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What Obama Has Shown, So Far, About His Style of Governing

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babylonsister Donating Member (1000+ posts) Send PM | Profile | Ignore Sun Apr-26-09 05:16 PM
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What Obama Has Shown, So Far, About His Style of Governing
Edited on Sun Apr-26-09 05:52 PM by babylonsister
What Obama Has Shown, So Far, About His Style of Governing
By Adriel Bettelheim, CQ Staff


President Barack Obama speaks about higher education in the Diplomatic Room of the White House in front of a portrait of George Washington. (Aude Guerrucci-Pool/Getty Images)


Blame it on Franklin D. Roosevelt. Ever since the 32nd president persuaded Congress to act on a long list of his ideas for confronting the Great Depression during his first hundred days in office, pundits, scholars and journalists have paused to measure each new president by the same chronological yardstick.

Nearly every one of them has bristled at the arbitrary metric. John F. Kennedy so reviled the standard that when presented with the draft of a speech conceding that hed not be able to fulfill all his promises in a hundred days, he is said to have angrily scratched out the 100 and replaced it with a 1,000.

And the assessments of new administrations after just a hundred days typically say less about the president than about the nations expectations for him. New occupants of the Oval Office usually spend most of the period making hundreds of top-tier appointments, getting to know some foreign leaders and trying to press their favorite proposals on Congress. None of them want their legacies to be evaluated by such relative baby steps. And sometimes the public is content to wait a while longer.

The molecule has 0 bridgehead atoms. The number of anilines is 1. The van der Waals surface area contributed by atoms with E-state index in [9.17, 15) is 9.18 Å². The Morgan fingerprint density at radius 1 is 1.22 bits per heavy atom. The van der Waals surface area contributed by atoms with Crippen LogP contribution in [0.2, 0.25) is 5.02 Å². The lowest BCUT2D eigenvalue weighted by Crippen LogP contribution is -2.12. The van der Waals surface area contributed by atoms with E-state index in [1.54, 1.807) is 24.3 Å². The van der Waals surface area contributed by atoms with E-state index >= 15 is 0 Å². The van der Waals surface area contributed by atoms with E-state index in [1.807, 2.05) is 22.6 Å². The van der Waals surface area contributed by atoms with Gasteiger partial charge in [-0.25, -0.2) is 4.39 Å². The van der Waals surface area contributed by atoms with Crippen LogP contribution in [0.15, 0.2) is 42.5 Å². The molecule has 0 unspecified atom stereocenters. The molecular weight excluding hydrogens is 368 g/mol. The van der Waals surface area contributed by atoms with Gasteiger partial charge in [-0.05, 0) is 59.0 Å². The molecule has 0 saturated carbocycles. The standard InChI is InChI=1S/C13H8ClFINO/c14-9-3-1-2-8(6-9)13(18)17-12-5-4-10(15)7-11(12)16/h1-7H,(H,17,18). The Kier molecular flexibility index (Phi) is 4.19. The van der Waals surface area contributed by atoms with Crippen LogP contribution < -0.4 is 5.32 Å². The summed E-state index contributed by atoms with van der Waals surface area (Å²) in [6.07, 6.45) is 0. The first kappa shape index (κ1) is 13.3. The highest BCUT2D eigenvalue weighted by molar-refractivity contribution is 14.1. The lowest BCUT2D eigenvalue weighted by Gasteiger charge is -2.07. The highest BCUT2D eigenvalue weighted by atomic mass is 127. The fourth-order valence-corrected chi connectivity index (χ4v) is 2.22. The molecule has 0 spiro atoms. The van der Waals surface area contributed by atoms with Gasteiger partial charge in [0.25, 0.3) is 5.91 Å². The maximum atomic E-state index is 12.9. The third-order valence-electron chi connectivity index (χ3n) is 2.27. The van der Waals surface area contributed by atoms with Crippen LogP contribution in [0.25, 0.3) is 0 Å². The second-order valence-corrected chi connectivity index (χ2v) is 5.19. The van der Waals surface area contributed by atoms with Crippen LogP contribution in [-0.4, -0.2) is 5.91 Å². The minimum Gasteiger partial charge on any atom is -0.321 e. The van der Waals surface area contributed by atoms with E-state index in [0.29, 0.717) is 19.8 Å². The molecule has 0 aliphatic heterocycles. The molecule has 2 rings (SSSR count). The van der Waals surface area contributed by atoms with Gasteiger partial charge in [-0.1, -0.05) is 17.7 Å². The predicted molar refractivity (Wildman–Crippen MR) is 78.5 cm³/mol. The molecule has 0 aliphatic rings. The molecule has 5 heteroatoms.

But in the case of Barack Obama , who will mark his 100-day milestone on Wednesday, the benchmark is being treated with unusual significance. As the first new president in eight years, the first African-American president ever, and a president called upon from the start to manage both a deep recession and two wars, his every move has been guaranteed an intense level of attention and comparisons to FDR are more direct than most new presidents face.

Obama has in some ways invited even more of those comparisons with his multifaceted bursts of legislative, regulatory, diplomatic and rhetorical activity unrivaled since the New Deal dawned in the spring of 1933.

Hes persuaded Congress to spend more than a quarter-trillion dollars trying to jump-start the economy. On his own authority hes altered federal rules in areas ranging from stem cell research to the treatment of suspected terrorists. Hes launched efforts to help strapped homeowners refinance their mortgages, sweep toxic assets off bank balance sheets and shore up consumer credit markets. Hes set a timetable for ending the occupation of Iraq and set about recasting the American image in the world. And whenever theres been a lull, hes given a speech or news conference designed to drive his agenda ahead.

One of the questions left lingering from the campaign was how bold will he be? There was tension between his language of conciliation and the substance of his agenda, said William A. Galston, a senior fellow at the Brookings Institution who was an adviser to President Bill Clinton. Now we know, if he has to choose between audacity and conciliation, hell choose audacity. And hell accept a greater measure of division as a result.

more...

http://www.cqpolitics.com/wmspage.cfm?docID=news-000003103369&cpage=1
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firedupdem Donating Member (1000+ posts) Send PM | Profile | Ignore Sun Apr-26-09 06:01 PM
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1. rec'd and kicked! n/t
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BlooInBloo Donating Member (1000+ posts) Send PM | Profile | Ignore Sun Apr-26-09 06:14 PM
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2. What I like best is his tough-but-fair approach...
By which I mean approach the other side with an friendly open palm; if they fuck you over, smack them with it. Best example: approach to stimulus --> approach to healthcare.
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